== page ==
A firm named Bolt, aptly backed by runner extraordinaire Usain Bolt, has revealed a two-seat electric car, called the Bolt B-Nano, designed for short, inner-city journeys.
Bolt initially launched a range of micro-scooters intended for trips of up to two miles, but it has now introduced the car to its range. The B-Nano addresses journeys of between two and 15 miles (3.2 to 24 km).
The one-plus-one – a similar set-up to the Renault Twizy – is designed to fit through a doorway and has space for bags. No technical details of the machine, such as the battery range or speed, have been released.
Bolt claims the B-Nano, unveiled at the Viva Technology conference in Paris, France, is the only electric micro-car in the world to use swappable batteries. Seat unveiled its Minimo quadricycle in March this year, which also uses swappable batteries. However, this isn't due to make production until 2021. By contrast, orders are now being taken for the Nano.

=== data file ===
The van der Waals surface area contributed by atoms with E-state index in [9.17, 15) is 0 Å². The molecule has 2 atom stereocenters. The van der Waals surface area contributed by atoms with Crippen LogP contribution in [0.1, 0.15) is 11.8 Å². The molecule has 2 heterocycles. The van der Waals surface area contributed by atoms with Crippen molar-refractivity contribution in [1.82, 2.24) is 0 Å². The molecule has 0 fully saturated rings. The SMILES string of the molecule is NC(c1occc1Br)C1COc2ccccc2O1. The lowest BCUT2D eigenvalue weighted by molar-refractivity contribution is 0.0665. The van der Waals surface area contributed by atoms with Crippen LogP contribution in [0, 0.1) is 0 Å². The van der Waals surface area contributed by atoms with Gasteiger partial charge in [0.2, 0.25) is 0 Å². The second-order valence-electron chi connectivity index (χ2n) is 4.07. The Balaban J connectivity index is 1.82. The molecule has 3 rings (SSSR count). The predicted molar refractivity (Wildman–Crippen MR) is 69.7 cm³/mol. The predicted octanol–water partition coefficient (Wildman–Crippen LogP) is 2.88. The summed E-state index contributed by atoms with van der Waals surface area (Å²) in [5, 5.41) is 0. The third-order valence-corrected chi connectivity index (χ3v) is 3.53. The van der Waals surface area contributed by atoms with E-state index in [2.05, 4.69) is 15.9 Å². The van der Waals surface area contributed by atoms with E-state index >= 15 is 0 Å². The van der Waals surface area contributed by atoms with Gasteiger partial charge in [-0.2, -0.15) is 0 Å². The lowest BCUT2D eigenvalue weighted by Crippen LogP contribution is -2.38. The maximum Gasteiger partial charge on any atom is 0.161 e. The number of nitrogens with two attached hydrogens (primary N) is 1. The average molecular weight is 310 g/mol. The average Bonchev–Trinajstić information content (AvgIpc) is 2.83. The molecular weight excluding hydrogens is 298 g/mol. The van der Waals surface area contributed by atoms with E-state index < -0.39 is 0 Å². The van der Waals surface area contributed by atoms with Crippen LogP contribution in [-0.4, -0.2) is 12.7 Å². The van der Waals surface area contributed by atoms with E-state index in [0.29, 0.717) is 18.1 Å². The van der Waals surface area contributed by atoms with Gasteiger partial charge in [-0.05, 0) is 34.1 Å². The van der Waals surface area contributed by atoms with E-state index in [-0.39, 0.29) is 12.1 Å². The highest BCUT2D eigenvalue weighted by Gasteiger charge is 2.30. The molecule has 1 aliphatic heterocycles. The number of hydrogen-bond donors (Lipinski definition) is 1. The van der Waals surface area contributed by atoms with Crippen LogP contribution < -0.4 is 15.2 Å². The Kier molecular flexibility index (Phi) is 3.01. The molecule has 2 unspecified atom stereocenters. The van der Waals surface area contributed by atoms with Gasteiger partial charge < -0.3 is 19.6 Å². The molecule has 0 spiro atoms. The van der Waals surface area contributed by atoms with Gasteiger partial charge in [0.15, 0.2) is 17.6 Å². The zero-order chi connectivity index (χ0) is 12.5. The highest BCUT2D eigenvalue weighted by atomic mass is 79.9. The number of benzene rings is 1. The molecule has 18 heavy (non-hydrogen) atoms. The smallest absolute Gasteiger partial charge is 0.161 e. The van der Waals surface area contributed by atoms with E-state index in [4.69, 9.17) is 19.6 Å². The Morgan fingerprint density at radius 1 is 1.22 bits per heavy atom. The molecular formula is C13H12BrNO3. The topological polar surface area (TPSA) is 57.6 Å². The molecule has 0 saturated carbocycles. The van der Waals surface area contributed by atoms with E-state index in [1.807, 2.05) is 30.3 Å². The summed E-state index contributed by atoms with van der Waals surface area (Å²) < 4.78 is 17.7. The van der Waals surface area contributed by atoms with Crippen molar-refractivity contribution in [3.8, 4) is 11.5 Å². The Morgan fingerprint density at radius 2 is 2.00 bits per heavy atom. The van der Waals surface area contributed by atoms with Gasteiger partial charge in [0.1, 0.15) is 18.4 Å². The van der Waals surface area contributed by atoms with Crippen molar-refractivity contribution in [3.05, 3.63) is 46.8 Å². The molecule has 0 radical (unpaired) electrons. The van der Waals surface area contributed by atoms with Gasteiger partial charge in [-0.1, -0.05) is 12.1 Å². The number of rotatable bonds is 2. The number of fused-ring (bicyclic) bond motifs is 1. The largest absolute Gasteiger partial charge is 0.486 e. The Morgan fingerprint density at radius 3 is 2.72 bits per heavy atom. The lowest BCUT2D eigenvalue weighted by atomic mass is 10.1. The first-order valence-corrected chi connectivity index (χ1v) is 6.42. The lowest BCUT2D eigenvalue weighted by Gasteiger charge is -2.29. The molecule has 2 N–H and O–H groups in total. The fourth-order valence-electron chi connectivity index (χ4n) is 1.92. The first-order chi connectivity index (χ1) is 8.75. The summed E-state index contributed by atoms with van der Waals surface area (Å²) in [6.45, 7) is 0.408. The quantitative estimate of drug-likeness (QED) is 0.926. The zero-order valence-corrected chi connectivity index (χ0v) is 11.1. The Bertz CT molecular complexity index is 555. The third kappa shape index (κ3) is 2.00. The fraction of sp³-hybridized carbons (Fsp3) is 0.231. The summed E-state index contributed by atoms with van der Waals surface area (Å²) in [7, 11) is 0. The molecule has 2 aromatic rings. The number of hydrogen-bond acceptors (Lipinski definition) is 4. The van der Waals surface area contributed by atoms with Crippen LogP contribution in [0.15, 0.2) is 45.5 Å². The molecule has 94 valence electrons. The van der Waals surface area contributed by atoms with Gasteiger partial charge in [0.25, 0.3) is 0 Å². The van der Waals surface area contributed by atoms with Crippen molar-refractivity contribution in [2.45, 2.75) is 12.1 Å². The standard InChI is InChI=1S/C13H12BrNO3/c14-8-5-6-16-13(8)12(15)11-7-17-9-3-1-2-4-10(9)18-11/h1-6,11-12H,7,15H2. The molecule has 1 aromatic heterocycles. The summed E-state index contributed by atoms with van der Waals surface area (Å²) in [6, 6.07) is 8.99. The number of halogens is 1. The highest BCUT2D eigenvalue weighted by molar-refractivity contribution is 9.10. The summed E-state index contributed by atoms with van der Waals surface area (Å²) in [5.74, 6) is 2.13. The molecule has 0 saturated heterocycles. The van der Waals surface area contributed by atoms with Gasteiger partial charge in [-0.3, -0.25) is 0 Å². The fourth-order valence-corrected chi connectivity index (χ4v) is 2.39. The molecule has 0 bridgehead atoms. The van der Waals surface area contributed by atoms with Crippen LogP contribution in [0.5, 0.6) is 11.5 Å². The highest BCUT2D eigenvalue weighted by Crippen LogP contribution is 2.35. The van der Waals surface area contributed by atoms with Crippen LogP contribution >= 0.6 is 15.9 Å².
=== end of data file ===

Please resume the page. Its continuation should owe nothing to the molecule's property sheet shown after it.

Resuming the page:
Designed for ride-sharing
The B-Nano has been created for ride-sharing, so you can use the car and park it whenever and wherever you want. While many e-scooter systems rely on staff collecting them in vans and taking them to be charged, the intention is that the Bolt's swappable batteries can be replaced by staff wherever they are parked. There will also be charging stations that users can dock the cars at.
Bolt’s main announcement at Vivatech was a plan to expand its scooter service into Paris. It aims to spread to other European cities in the near future, although the UK is unlikely due to regulatory issues.
The Bolt company was founded in 2018 and is based in Florida, US. Its website states it was launched to “fill the gaps in micro-mobility”.
It adds: “Bolt has conducted extensive research within urban areas and is prepared to revolutionise transportation. We believe that we can provide a scooter that will aid in alleviating transit issues including traffic congestion with little to no impact on pedestrian comfort."
It will be interesting to know if Tata Motors has any issue with the use of the names Bolt as well as Nano, both of which are Tata cars.